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Feeding Horses in Winter: The Importance of Free Choice Hay

Posted by DiDi Lund on

Horses digest the fiber portion of their diet in the caecum and colons, called collectively the “hindgut”, where there is a huge population of bacteria which ferment the fiber and break it down. As they do so they give off as a waste product, short chain fatty acids (SCAs), acetic, butyric and propionic, they also generate a considerable amount of heat as they ferment the fiber. This benefits the horse twofold: the SCAs are absorbed by the gut walls and contribute to the horse’s energy needs and the heat helps to warm the horse.

Hay is the principle source of fiber in domestic animals, and provision should be made to obtain sufficient hay for them, as hay is a far better feed in very cold temps than any kind of concentrate feed, as well being far safer. This means that access to plenty of hay is very important to generate both the energy source and the warmth. Along with the hay, the horse needs a supply of liquid water, they can and sometimes do, eat snow, but they won’t eat as much as they need. Cold icy water hurts their stomachs, so when the temps drop the horses drink less, this puts them at risk of dehydration and colic. Providing liquid water is probably the hardest part of caring for horses in the cold temps.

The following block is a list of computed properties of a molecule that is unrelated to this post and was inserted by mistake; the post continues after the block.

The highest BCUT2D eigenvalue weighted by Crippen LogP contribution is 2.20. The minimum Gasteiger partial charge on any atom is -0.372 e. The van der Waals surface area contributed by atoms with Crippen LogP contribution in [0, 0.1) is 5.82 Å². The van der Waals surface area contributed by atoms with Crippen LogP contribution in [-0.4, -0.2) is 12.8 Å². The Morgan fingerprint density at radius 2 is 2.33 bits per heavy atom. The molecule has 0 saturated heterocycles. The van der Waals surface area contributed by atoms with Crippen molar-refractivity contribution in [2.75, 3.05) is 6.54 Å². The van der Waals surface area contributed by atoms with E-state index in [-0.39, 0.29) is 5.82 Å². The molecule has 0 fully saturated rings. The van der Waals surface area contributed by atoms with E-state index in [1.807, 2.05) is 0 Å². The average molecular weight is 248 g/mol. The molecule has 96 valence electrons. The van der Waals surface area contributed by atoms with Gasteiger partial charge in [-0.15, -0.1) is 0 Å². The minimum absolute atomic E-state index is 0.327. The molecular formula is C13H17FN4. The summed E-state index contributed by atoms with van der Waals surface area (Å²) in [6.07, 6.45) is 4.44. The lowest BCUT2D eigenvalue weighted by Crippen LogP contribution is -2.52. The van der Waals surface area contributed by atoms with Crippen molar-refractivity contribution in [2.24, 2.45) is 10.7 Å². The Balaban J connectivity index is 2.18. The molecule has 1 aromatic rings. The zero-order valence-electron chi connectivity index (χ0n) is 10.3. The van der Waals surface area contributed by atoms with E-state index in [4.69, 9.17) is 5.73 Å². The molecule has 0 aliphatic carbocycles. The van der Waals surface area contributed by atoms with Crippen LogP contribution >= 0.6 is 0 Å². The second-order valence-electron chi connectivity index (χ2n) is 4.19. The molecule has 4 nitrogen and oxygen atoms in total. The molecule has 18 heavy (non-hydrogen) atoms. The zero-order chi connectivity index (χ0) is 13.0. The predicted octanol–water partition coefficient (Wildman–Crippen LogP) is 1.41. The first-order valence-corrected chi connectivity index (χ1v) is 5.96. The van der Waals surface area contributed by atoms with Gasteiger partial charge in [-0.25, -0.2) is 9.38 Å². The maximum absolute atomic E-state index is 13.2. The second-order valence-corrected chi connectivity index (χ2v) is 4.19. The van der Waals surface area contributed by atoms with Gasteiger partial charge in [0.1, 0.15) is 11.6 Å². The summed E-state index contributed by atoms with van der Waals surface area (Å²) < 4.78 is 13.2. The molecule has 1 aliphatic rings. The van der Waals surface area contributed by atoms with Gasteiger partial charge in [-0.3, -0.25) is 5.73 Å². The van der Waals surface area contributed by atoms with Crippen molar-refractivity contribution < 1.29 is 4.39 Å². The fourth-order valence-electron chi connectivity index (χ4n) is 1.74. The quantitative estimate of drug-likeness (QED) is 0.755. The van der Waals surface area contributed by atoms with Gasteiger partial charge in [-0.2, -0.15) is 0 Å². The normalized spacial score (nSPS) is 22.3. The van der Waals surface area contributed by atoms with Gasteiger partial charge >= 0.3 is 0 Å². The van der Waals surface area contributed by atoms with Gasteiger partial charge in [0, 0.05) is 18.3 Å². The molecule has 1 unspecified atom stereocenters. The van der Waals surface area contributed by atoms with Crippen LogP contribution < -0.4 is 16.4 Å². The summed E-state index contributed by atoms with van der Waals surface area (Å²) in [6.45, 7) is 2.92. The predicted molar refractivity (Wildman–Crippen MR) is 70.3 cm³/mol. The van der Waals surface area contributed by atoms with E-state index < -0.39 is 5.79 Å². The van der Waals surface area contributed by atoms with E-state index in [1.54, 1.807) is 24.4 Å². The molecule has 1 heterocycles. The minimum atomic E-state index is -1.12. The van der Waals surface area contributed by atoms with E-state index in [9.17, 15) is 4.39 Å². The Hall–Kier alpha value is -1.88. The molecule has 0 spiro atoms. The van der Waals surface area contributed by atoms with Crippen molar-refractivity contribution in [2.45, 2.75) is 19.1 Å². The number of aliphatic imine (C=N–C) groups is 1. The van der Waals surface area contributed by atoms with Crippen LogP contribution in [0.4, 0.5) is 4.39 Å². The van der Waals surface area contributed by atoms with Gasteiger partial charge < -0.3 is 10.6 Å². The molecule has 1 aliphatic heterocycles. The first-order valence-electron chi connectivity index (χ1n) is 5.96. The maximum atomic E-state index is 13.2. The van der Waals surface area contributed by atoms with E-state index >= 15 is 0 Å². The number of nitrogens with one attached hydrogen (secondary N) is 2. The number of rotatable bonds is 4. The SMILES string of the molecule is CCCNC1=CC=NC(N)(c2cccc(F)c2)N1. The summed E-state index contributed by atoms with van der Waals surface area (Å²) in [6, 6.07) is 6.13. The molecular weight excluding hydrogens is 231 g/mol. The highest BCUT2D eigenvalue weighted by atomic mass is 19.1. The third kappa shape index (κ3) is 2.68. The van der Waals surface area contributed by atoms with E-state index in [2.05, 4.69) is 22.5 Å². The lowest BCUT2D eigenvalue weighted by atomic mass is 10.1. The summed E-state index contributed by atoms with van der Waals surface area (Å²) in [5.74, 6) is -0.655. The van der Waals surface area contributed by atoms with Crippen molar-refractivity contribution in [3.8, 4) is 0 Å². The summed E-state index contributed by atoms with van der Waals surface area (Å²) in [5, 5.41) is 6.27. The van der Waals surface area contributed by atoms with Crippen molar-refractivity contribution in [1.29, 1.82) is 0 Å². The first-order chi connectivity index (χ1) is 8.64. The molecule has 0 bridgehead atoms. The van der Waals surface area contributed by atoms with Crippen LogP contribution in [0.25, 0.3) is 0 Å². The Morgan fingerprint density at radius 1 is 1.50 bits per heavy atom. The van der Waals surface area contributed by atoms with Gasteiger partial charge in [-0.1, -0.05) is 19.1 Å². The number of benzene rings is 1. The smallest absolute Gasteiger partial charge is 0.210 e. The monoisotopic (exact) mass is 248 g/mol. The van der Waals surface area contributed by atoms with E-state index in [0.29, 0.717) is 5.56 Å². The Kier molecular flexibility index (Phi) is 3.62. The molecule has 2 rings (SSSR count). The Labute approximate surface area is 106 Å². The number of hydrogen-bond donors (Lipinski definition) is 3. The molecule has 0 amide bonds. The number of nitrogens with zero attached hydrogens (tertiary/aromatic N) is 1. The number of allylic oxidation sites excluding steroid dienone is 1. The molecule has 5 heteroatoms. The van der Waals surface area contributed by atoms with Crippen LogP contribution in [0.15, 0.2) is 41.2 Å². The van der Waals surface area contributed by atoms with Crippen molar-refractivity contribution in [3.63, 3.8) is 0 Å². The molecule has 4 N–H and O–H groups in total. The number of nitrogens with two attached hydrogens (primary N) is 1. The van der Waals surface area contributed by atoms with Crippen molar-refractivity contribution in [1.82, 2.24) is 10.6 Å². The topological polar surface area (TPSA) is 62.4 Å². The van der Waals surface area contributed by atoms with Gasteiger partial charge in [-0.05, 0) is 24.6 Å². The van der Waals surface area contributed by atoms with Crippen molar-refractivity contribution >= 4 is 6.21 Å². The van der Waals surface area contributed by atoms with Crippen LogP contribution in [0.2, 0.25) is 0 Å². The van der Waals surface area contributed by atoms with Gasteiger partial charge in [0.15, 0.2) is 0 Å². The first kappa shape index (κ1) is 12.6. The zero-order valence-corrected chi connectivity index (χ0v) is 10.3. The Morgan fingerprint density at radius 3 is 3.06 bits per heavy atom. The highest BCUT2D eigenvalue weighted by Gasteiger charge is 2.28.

The hay should be reasonably palatable, and preferably fed free choice, make sure there is enough room for all the horses to get access to it. If it can be fed in a dry area with some degree of wind protection so much the better. Horses usually have good winter coats which have excellent insulating properties, but a stiff wind will reduce the effectiveness of the coat. Horses with thin or poor coats might need some help in the form of a wind proof and waterproof blanket so they can retain body heat. Blankets should be checked twice daily in case they slip, bind and entangle the animal.

Place the hay in a sheltered area, either near a purpose built shelter or a clump of trees of even down in a hollow will help them. Offering 24/7 hay as well as access to liquid water and your horses should cope with these awful temps just fine.


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1 comment

  • Thanks for pointing out how important it is for horses to have access to liquid water. With this in mind, I will ask my father to consider having an automatic horse waterer installed on his farm. He is not always around, so it will make sense for him to ensure that his three horses have access to clean and safe water. https://endurequest.com

    Shammy Peterson on

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